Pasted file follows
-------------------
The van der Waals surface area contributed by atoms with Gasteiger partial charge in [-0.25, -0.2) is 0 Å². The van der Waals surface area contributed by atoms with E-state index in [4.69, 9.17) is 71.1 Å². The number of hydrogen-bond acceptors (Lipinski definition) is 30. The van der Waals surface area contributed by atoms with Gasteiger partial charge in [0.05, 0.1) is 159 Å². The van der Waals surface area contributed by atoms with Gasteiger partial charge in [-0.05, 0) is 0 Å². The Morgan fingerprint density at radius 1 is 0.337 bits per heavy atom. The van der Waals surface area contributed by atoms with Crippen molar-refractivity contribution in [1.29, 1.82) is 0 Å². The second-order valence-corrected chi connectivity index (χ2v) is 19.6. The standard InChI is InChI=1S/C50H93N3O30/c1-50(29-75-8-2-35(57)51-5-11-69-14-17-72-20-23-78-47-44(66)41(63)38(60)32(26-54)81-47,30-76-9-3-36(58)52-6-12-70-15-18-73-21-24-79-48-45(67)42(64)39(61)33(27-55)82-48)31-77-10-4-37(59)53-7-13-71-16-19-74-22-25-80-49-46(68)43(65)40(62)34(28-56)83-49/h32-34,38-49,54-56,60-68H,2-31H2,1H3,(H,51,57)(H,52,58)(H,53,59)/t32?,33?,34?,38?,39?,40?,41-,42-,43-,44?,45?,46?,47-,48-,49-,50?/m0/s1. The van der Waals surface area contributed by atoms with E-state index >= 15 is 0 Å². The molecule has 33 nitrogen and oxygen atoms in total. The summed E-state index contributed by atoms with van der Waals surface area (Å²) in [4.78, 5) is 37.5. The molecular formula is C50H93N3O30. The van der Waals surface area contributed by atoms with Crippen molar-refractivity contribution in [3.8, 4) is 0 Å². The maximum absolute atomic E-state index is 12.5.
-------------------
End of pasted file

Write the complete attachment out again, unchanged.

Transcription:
The van der Waals surface area contributed by atoms with Gasteiger partial charge in [-0.25, -0.2) is 0 Å². The van der Waals surface area contributed by atoms with E-state index in [4.69, 9.17) is 71.1 Å². The number of hydrogen-bond acceptors (Lipinski definition) is 30. The van der Waals surface area contributed by atoms with Gasteiger partial charge in [0.05, 0.1) is 159 Å². The van der Waals surface area contributed by atoms with Gasteiger partial charge in [-0.05, 0) is 0 Å². The Morgan fingerprint density at radius 1 is 0.337 bits per heavy atom. The van der Waals surface area contributed by atoms with Crippen molar-refractivity contribution in [1.29, 1.82) is 0 Å². The second-order valence-corrected chi connectivity index (χ2v) is 19.6. The standard InChI is InChI=1S/C50H93N3O30/c1-50(29-75-8-2-35(57)51-5-11-69-14-17-72-20-23-78-47-44(66)41(63)38(60)32(26-54)81-47,30-76-9-3-36(58)52-6-12-70-15-18-73-21-24-79-48-45(67)42(64)39(61)33(27-55)82-48)31-77-10-4-37(59)53-7-13-71-16-19-74-22-25-80-49-46(68)43(65)40(62)34(28-56)83-49/h32-34,38-49,54-56,60-68H,2-31H2,1H3,(H,51,57)(H,52,58)(H,53,59)/t32?,33?,34?,38?,39?,40?,41-,42-,43-,44?,45?,46?,47-,48-,49-,50?/m0/s1. The van der Waals surface area contributed by atoms with E-state index >= 15 is 0 Å². The molecule has 33 nitrogen and oxygen atoms in total. The summed E-state index contributed by atoms with van der Waals surface area (Å²) in [4.78, 5) is 37.5. The molecular formula is C50H93N3O30. The van der Waals surface area contributed by atoms with Crippen molar-refractivity contribution in [3.8, 4) is 0 Å². The maximum absolute atomic E-state index is 12.5.